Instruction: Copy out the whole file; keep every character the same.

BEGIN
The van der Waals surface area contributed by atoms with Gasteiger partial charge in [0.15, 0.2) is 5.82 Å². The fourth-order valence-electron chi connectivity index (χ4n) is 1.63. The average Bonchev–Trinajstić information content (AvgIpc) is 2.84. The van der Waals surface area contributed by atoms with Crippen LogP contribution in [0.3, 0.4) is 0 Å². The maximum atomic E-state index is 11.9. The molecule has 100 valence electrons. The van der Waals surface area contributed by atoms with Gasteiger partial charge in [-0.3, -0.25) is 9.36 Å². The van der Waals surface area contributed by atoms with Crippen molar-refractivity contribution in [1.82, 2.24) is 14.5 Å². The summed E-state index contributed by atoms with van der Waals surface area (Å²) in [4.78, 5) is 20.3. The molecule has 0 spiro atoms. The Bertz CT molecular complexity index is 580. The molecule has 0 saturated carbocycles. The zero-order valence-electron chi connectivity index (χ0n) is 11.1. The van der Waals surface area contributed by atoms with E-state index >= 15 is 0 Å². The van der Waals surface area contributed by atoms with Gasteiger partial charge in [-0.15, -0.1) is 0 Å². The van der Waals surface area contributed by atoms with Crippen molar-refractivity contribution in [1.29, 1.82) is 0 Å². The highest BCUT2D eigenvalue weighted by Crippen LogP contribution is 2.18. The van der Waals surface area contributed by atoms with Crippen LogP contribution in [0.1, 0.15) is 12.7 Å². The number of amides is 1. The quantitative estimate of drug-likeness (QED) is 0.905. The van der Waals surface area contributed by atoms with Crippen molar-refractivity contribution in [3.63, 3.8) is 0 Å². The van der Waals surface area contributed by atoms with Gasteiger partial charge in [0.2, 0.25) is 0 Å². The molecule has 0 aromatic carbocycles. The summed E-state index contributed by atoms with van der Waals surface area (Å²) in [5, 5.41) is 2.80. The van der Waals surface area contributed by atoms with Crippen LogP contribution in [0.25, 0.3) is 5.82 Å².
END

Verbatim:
The van der Waals surface area contributed by atoms with Gasteiger partial charge in [0.15, 0.2) is 5.82 Å². The fourth-order valence-electron chi connectivity index (χ4n) is 1.63. The average Bonchev–Trinajstić information content (AvgIpc) is 2.84. The van der Waals surface area contributed by atoms with Crippen LogP contribution in [0.3, 0.4) is 0 Å². The maximum atomic E-state index is 11.9. The molecule has 100 valence electrons. The van der Waals surface area contributed by atoms with Gasteiger partial charge in [-0.3, -0.25) is 9.36 Å². The van der Waals surface area contributed by atoms with Crippen molar-refractivity contribution in [1.82, 2.24) is 14.5 Å². The summed E-state index contributed by atoms with van der Waals surface area (Å²) in [4.78, 5) is 20.3. The molecule has 0 spiro atoms. The Bertz CT molecular complexity index is 580. The molecule has 0 saturated carbocycles. The zero-order valence-electron chi connectivity index (χ0n) is 11.1. The van der Waals surface area contributed by atoms with E-state index >= 15 is 0 Å². The van der Waals surface area contributed by atoms with Gasteiger partial charge in [-0.15, -0.1) is 0 Å². The van der Waals surface area contributed by atoms with Crippen molar-refractivity contribution in [1.29, 1.82) is 0 Å². The highest BCUT2D eigenvalue weighted by Crippen LogP contribution is 2.18. The van der Waals surface area contributed by atoms with Crippen LogP contribution in [0.1, 0.15) is 12.7 Å². The number of amides is 1. The quantitative estimate of drug-likeness (QED) is 0.905. The van der Waals surface area contributed by atoms with Crippen molar-refractivity contribution in [3.63, 3.8) is 0 Å². The van der Waals surface area contributed by atoms with Gasteiger partial charge in [0.2, 0.25) is 0 Å². The molecule has 0 aromatic carbocycles. The summed E-state index contributed by atoms with van der Waals surface area (Å²) in [5, 5.41) is 2.80. The van der Waals surface area contributed by atoms with Crippen LogP contribution in [0.25, 0.3) is 5.82 Å².